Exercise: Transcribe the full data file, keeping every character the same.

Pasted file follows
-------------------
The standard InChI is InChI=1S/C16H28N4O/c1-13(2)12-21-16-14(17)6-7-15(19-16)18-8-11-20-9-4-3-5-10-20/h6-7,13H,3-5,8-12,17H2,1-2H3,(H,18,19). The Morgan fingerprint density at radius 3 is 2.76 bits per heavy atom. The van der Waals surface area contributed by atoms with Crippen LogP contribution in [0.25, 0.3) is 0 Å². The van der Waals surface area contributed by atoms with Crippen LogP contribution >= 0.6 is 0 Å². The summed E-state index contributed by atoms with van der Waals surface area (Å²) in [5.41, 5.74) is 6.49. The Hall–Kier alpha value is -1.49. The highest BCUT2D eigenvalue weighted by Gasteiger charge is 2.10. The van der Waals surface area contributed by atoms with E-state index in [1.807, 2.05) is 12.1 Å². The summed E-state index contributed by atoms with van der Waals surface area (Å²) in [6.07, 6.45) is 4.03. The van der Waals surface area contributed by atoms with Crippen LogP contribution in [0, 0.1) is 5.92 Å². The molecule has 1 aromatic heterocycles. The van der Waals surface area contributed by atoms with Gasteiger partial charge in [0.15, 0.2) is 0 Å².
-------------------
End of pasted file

The standard InChI is InChI=1S/C16H28N4O/c1-13(2)12-21-16-14(17)6-7-15(19-16)18-8-11-20-9-4-3-5-10-20/h6-7,13H,3-5,8-12,17H2,1-2H3,(H,18,19). The Morgan fingerprint density at radius 3 is 2.76 bits per heavy atom. The van der Waals surface area contributed by atoms with Crippen LogP contribution in [0.25, 0.3) is 0 Å². The van der Waals surface area contributed by atoms with Crippen LogP contribution >= 0.6 is 0 Å². The summed E-state index contributed by atoms with van der Waals surface area (Å²) in [5.41, 5.74) is 6.49. The Hall–Kier alpha value is -1.49. The highest BCUT2D eigenvalue weighted by Gasteiger charge is 2.10. The van der Waals surface area contributed by atoms with E-state index in [1.807, 2.05) is 12.1 Å². The summed E-state index contributed by atoms with van der Waals surface area (Å²) in [6.07, 6.45) is 4.03. The van der Waals surface area contributed by atoms with Crippen LogP contribution in [0, 0.1) is 5.92 Å². The molecule has 1 aromatic heterocycles. The van der Waals surface area contributed by atoms with Gasteiger partial charge in [0.15, 0.2) is 0 Å².